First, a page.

It’s kind of that way with writing too. Getting our stories to sparkle takes careful, dedicated flossing. So, how are you doing in that department? Do you need to call in the flossing police, or will these friendly flossing suggestions suffice?
- Recognize the icky bits. My early drafts are full of extraneous words including unnecessary adjectives and adverbs and an over abundance of helping verbs. I also tend to overuse certain “icky” words. “Indeed”, “very”, “really” and “but” tend to fall into this category. So, as I floss my stories, I keep a close lookout for these “icky bits”. Do you recognize your “icky bits”? Great! Then get flossing!
- Floss every nook and cranny. As my children will attest, proper flossing is tedious and time-consuming (though well worth it.) Thorough editing also takes time. Don’t short change your story’s sparkle by rushing the process. Instead carefully examine and floss each sentence and paragraph until your writing is tight and streamlined.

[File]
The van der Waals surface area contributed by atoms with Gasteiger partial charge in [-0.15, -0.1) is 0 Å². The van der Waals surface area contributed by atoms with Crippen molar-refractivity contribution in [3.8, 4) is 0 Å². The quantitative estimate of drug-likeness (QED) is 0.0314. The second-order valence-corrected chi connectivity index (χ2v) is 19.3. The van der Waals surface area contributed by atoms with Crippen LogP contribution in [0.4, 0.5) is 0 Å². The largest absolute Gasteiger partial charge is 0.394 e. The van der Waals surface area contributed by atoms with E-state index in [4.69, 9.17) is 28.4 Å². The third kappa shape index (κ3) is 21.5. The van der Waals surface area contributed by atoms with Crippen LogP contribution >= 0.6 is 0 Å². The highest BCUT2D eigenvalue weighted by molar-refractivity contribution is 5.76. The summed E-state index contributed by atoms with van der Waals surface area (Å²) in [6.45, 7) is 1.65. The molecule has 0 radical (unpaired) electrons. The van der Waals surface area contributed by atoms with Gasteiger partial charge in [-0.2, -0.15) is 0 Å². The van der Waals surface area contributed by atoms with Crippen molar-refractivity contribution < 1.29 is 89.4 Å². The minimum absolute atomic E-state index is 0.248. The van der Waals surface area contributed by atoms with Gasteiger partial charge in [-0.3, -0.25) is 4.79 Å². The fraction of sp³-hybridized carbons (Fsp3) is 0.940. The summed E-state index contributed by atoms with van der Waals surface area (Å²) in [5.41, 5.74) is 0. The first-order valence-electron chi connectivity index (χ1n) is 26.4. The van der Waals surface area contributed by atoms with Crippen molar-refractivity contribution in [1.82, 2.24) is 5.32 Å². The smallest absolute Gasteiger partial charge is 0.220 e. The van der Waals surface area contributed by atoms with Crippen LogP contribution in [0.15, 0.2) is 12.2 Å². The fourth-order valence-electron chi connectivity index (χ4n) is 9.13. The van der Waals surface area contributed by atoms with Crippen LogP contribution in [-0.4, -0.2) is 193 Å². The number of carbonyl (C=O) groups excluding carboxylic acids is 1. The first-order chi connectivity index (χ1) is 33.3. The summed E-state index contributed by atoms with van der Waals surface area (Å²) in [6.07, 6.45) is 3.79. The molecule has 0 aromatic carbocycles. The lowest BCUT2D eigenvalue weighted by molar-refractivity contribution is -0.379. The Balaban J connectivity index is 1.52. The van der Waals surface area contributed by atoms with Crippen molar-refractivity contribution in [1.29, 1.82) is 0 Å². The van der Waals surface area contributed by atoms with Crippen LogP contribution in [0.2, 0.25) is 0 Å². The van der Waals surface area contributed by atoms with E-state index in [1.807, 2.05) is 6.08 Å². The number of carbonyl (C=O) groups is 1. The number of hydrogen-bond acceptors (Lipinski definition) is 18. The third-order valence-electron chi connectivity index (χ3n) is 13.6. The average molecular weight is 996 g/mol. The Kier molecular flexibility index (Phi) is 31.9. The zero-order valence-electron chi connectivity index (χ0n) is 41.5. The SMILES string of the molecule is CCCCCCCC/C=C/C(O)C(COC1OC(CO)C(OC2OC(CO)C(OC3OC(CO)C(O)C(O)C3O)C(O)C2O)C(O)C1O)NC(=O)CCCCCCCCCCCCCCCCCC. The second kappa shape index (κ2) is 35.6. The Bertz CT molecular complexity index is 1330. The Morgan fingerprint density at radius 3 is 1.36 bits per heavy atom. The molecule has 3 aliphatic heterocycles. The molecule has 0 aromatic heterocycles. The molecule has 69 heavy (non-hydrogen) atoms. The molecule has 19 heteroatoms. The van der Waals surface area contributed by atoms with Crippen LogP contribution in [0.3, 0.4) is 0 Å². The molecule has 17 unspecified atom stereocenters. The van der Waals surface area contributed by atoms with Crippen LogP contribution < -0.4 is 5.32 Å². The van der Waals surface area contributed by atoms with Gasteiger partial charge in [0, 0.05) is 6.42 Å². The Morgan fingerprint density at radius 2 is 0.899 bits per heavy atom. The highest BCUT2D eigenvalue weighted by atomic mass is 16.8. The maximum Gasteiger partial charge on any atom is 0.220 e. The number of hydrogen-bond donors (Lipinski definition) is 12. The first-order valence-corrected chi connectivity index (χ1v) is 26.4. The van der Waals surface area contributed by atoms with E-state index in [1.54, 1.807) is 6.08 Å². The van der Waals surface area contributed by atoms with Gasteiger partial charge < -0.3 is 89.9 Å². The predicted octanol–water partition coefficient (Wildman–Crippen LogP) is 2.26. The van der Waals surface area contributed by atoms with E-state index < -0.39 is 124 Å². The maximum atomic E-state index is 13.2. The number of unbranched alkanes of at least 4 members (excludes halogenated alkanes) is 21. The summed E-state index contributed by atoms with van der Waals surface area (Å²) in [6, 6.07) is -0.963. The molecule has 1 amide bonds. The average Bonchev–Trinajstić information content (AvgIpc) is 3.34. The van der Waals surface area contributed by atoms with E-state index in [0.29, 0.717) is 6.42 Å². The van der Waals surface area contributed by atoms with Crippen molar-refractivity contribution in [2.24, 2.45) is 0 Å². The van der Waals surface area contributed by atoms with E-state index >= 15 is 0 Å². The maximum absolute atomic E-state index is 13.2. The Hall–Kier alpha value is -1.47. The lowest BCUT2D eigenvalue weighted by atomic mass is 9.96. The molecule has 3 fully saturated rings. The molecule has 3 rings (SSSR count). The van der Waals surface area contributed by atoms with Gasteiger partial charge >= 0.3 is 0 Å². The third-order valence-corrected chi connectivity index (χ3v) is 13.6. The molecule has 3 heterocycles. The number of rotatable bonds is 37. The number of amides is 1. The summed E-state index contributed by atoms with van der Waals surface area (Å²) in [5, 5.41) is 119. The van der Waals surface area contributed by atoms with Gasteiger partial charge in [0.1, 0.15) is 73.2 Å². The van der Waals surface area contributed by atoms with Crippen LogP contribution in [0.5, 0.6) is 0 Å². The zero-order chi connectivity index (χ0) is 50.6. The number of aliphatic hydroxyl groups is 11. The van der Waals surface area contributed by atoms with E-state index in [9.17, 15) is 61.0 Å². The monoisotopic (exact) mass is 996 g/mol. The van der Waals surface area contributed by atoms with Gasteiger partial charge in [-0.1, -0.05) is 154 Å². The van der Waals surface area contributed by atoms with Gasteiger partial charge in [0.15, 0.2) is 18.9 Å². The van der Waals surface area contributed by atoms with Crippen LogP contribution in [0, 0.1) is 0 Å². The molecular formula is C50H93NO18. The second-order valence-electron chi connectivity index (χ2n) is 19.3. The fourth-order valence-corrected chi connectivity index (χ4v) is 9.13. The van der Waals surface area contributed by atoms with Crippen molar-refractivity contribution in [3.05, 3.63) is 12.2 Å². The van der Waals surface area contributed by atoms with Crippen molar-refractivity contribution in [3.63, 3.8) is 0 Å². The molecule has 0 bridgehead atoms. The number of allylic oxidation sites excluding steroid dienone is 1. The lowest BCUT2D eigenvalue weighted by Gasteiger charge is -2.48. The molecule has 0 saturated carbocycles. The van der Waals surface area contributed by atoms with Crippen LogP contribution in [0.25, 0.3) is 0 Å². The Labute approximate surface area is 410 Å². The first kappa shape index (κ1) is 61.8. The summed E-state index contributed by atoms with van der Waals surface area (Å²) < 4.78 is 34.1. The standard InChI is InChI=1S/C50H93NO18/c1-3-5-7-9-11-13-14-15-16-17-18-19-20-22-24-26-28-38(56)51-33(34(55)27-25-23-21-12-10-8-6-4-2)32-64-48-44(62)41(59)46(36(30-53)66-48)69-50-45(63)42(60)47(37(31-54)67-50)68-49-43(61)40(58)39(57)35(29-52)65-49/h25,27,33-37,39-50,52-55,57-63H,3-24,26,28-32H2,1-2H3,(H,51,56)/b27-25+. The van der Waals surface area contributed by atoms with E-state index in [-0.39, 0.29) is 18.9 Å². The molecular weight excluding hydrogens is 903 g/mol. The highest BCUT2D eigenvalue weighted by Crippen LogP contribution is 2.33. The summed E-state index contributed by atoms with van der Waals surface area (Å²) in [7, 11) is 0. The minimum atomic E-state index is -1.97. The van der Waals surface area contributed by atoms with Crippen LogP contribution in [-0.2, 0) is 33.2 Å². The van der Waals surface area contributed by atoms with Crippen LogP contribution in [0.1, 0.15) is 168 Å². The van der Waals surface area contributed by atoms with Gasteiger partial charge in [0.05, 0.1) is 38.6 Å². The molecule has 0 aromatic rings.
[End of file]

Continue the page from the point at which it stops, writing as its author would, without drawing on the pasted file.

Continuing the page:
- Make flossing a habit. When my kids first started flossing with braces, their gums were irritated, but now that it’s a daily habit, it’s much easier. Likewise, flossing your stories can seem painful at first, especially if you are overly enamored by certain turns of phrase. Once it’s a habit, however, you’ll find it is not only easier, but the icky bits are fewer and farther between. Your smile, er, writing will quickly improve!
- Listen to the hygienist (and dentist and orthodontist, too!). Every six months, I take my kids (and their teeth) in for a proper cleaning. Megan, our lovely dental hygienist, has known the kids since they were little and is a good assessor of their dental habits. As she cleans their teeth, she lets them know where they are doing well and where they need improvement. It seems they always need improvement with those pesky back molars. Similarly, my stories are lucky enough to be scrutinized by a trusted, and sometimes brutally, though lovingly, honest set of dental experts, otherwise known as critique partners. So my last bit of “flossy” advice is to find one or two, or small group, of trusted writers who can critique your work and let you know where it needs extra flossing and where it shines!
Posted by Laura Sassi